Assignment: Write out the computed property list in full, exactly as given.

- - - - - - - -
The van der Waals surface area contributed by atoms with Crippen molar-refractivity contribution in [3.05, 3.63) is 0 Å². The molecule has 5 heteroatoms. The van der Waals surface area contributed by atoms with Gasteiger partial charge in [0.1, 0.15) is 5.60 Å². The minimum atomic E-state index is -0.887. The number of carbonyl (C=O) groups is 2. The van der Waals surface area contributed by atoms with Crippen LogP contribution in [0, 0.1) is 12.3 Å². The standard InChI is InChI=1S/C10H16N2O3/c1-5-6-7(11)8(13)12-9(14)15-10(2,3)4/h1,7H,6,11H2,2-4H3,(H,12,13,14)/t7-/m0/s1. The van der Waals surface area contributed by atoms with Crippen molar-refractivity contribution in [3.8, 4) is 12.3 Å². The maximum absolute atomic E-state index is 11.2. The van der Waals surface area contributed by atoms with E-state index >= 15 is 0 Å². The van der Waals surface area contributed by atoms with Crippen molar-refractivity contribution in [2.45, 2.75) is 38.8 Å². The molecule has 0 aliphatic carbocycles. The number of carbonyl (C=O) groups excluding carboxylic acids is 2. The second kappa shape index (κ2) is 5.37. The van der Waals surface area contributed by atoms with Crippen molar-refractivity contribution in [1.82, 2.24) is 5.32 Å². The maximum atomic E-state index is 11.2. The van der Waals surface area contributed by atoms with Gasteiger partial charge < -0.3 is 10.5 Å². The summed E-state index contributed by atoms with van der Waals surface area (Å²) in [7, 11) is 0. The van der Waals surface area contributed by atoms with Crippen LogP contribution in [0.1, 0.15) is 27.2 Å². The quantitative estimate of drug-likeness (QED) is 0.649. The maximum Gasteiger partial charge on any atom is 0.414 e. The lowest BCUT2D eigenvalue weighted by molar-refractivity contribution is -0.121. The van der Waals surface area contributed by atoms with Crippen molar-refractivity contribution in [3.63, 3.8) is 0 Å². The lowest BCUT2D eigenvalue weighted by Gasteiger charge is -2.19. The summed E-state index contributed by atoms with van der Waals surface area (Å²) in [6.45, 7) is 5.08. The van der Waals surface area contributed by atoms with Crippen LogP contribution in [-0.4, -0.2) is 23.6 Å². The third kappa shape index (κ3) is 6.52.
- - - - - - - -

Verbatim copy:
The van der Waals surface area contributed by atoms with Crippen molar-refractivity contribution in [3.05, 3.63) is 0 Å². The molecule has 5 heteroatoms. The van der Waals surface area contributed by atoms with Gasteiger partial charge in [0.1, 0.15) is 5.60 Å². The minimum atomic E-state index is -0.887. The number of carbonyl (C=O) groups is 2. The van der Waals surface area contributed by atoms with Crippen LogP contribution in [0, 0.1) is 12.3 Å². The standard InChI is InChI=1S/C10H16N2O3/c1-5-6-7(11)8(13)12-9(14)15-10(2,3)4/h1,7H,6,11H2,2-4H3,(H,12,13,14)/t7-/m0/s1. The van der Waals surface area contributed by atoms with Crippen molar-refractivity contribution in [3.8, 4) is 12.3 Å². The maximum absolute atomic E-state index is 11.2. The van der Waals surface area contributed by atoms with E-state index >= 15 is 0 Å². The van der Waals surface area contributed by atoms with Crippen molar-refractivity contribution in [2.45, 2.75) is 38.8 Å². The molecule has 0 aliphatic carbocycles. The number of carbonyl (C=O) groups excluding carboxylic acids is 2. The second kappa shape index (κ2) is 5.37. The van der Waals surface area contributed by atoms with Crippen molar-refractivity contribution in [1.82, 2.24) is 5.32 Å². The maximum atomic E-state index is 11.2. The van der Waals surface area contributed by atoms with Gasteiger partial charge < -0.3 is 10.5 Å². The summed E-state index contributed by atoms with van der Waals surface area (Å²) in [7, 11) is 0. The van der Waals surface area contributed by atoms with Crippen LogP contribution in [0.1, 0.15) is 27.2 Å². The quantitative estimate of drug-likeness (QED) is 0.649. The maximum Gasteiger partial charge on any atom is 0.414 e. The lowest BCUT2D eigenvalue weighted by molar-refractivity contribution is -0.121. The van der Waals surface area contributed by atoms with Crippen molar-refractivity contribution in [3.63, 3.8) is 0 Å². The lowest BCUT2D eigenvalue weighted by Gasteiger charge is -2.19. The summed E-state index contributed by atoms with van der Waals surface area (Å²) in [6.45, 7) is 5.08. The van der Waals surface area contributed by atoms with Crippen LogP contribution in [-0.4, -0.2) is 23.6 Å². The third kappa shape index (κ3) is 6.52.